These days brands are everywhere you turn. Logos decorate our homes, our streets and everything in between. There is no aspect of our lives that isn’t open to the theater or brand. Logos and brands are intertwined into everything and everyone. The last part of the film, no jobs, explains how the quality of jobs has diminished. Globalization and capitalism are resulting in lower wages and sweatshops popping up worldwide. Women are in this case the victims of capitalism, since they are the ones in the sweatshops working for a few cents an hour. Women are thought of as easier to control than men in he perspective of exploitation. Globally, we seem to be in a race to see who can abuse workers more, rather than who can churn out more product. My favorite film of the bunch is Food Inc. Like the last film, Food Inc. served to demonstrate the commodity fetish. Mass producers are using branding and pictures to lure customers into and a non -existant idea. Our human fetishes of “farm fresh” foods are toyed with and the label stand-in that totally masks the real product is accepted. It seems that the whole supermarket is a lie. The products themselves are traced back to all the inequalities behind them.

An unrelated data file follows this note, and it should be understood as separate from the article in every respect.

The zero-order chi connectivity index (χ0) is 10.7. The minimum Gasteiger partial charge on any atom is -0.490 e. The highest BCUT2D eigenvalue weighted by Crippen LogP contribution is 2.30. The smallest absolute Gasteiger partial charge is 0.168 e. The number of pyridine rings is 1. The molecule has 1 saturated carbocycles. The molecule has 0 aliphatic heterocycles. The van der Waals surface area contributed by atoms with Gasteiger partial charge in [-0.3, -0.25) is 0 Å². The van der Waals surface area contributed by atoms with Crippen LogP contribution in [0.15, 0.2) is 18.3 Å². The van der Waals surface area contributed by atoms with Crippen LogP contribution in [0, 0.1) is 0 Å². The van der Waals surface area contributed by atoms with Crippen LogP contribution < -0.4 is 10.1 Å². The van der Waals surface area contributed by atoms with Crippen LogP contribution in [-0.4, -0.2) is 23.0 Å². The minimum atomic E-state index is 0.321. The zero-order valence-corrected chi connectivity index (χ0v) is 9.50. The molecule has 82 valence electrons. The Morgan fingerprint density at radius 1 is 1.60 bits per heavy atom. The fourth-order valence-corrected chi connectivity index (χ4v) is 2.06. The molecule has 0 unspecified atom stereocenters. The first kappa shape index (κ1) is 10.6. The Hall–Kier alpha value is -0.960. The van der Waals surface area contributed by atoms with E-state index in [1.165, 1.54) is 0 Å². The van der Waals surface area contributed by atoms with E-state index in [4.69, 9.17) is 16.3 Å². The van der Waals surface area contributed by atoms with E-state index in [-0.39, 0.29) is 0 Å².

The college students getting paid minimum wage at the drive-thru, the undocumented men that catch the chickens to make the nuggets, and the farmers that are incarcerated and controlled by huge companies are proof. The film told us some truths about false advertisement. So much of the food we buy actually turns out to be corn that’s been cleverly rearranged. Corn is used in everything from our “fruit” juice to our medicine. One of the scientists in the film ventured to say that about ninety percent of the food in our supermarket has a corn ingredient, soybean ingredient, or a combination of both.
Corn is also now used as feed for our cows. Farmers have chosen to make a switch from the traditional grass diet of a cow to corn. Corn is much cheaper and fattens the cows up quickly. This also resulted in a drop in price of meat. The down side to this situation is that corn changes the cow’s digestive capabilities. Cows therefore end up standing knee deep in their manure and are covered in it from head to toe. E. Coli is then transferred from the manure of the cow to our meat when the cow is skinned.